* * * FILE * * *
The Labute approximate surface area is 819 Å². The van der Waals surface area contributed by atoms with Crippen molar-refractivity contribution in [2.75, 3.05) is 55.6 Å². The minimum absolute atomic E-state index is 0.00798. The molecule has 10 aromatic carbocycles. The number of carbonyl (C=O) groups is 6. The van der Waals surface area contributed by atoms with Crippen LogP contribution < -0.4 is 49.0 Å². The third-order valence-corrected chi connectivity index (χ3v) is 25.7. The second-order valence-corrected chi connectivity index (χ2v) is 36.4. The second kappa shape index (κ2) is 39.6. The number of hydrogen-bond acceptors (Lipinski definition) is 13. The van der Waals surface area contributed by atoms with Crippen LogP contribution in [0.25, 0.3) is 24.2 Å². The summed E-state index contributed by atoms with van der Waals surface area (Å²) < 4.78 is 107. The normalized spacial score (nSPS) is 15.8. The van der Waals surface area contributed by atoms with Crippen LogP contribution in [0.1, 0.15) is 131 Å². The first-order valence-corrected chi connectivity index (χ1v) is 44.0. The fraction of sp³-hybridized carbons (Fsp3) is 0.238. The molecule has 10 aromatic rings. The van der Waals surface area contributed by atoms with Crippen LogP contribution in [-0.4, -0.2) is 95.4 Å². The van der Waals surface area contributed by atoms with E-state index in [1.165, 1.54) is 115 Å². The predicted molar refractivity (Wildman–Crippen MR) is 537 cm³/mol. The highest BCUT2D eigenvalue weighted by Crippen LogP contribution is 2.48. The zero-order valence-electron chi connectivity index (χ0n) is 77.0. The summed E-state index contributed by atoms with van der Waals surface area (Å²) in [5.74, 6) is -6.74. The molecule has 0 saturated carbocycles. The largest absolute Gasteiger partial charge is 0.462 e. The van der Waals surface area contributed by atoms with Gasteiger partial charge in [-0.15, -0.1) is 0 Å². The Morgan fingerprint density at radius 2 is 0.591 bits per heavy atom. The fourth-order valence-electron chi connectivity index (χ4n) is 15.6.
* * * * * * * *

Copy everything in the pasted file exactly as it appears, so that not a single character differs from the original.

The Labute approximate surface area is 819 Å². The van der Waals surface area contributed by atoms with Crippen molar-refractivity contribution in [2.75, 3.05) is 55.6 Å². The minimum absolute atomic E-state index is 0.00798. The molecule has 10 aromatic carbocycles. The number of carbonyl (C=O) groups is 6. The van der Waals surface area contributed by atoms with Crippen LogP contribution < -0.4 is 49.0 Å². The third-order valence-corrected chi connectivity index (χ3v) is 25.7. The second-order valence-corrected chi connectivity index (χ2v) is 36.4. The second kappa shape index (κ2) is 39.6. The number of hydrogen-bond acceptors (Lipinski definition) is 13. The van der Waals surface area contributed by atoms with Crippen LogP contribution in [0.25, 0.3) is 24.2 Å². The summed E-state index contributed by atoms with van der Waals surface area (Å²) < 4.78 is 107. The normalized spacial score (nSPS) is 15.8. The van der Waals surface area contributed by atoms with Crippen LogP contribution in [0.1, 0.15) is 131 Å². The first-order valence-corrected chi connectivity index (χ1v) is 44.0. The fraction of sp³-hybridized carbons (Fsp3) is 0.238. The molecule has 10 aromatic rings. The van der Waals surface area contributed by atoms with Crippen LogP contribution in [-0.4, -0.2) is 95.4 Å². The van der Waals surface area contributed by atoms with E-state index in [1.165, 1.54) is 115 Å². The predicted molar refractivity (Wildman–Crippen MR) is 537 cm³/mol. The highest BCUT2D eigenvalue weighted by Crippen LogP contribution is 2.48. The zero-order valence-electron chi connectivity index (χ0n) is 77.0. The summed E-state index contributed by atoms with van der Waals surface area (Å²) in [5.74, 6) is -6.74. The molecule has 0 saturated carbocycles. The largest absolute Gasteiger partial charge is 0.462 e. The van der Waals surface area contributed by atoms with Gasteiger partial charge in [-0.15, -0.1) is 0 Å². The Morgan fingerprint density at radius 2 is 0.591 bits per heavy atom. The fourth-order valence-electron chi connectivity index (χ4n) is 15.6.